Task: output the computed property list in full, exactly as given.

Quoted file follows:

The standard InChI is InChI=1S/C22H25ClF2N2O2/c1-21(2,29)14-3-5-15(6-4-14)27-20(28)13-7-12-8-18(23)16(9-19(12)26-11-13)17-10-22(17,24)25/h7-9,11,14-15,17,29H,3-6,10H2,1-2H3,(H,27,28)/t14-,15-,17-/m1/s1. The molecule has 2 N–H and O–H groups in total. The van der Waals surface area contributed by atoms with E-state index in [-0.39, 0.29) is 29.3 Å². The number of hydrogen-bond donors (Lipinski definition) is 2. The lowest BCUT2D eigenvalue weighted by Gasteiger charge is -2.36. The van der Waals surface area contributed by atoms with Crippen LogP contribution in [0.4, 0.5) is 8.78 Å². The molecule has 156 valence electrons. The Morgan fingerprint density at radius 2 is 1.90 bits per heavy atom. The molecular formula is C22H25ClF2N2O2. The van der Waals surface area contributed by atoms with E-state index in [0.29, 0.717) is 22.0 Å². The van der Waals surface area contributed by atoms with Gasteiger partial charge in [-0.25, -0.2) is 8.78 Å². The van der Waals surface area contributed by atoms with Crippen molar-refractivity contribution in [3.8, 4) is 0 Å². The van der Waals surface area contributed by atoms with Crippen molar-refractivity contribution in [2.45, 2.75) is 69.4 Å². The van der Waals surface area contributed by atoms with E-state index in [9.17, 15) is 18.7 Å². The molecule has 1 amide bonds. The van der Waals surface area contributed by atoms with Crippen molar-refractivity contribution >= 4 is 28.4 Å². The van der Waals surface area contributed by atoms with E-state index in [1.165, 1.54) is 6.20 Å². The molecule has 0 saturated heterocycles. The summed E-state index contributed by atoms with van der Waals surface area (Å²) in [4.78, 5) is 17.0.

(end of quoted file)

The standard InChI is InChI=1S/C22H25ClF2N2O2/c1-21(2,29)14-3-5-15(6-4-14)27-20(28)13-7-12-8-18(23)16(9-19(12)26-11-13)17-10-22(17,24)25/h7-9,11,14-15,17,29H,3-6,10H2,1-2H3,(H,27,28)/t14-,15-,17-/m1/s1. The molecule has 2 N–H and O–H groups in total. The van der Waals surface area contributed by atoms with E-state index in [-0.39, 0.29) is 29.3 Å². The number of hydrogen-bond donors (Lipinski definition) is 2. The lowest BCUT2D eigenvalue weighted by Gasteiger charge is -2.36. The van der Waals surface area contributed by atoms with Crippen LogP contribution in [0.4, 0.5) is 8.78 Å². The molecule has 156 valence electrons. The Morgan fingerprint density at radius 2 is 1.90 bits per heavy atom. The molecular formula is C22H25ClF2N2O2. The van der Waals surface area contributed by atoms with E-state index in [0.29, 0.717) is 22.0 Å². The van der Waals surface area contributed by atoms with Gasteiger partial charge in [-0.25, -0.2) is 8.78 Å². The van der Waals surface area contributed by atoms with Crippen molar-refractivity contribution in [3.8, 4) is 0 Å². The van der Waals surface area contributed by atoms with Crippen molar-refractivity contribution in [2.45, 2.75) is 69.4 Å². The van der Waals surface area contributed by atoms with E-state index in [9.17, 15) is 18.7 Å². The molecule has 1 amide bonds. The van der Waals surface area contributed by atoms with Crippen molar-refractivity contribution >= 4 is 28.4 Å². The van der Waals surface area contributed by atoms with E-state index in [1.165, 1.54) is 6.20 Å². The molecule has 0 saturated heterocycles. The summed E-state index contributed by atoms with van der Waals surface area (Å²) in [4.78, 5) is 17.0.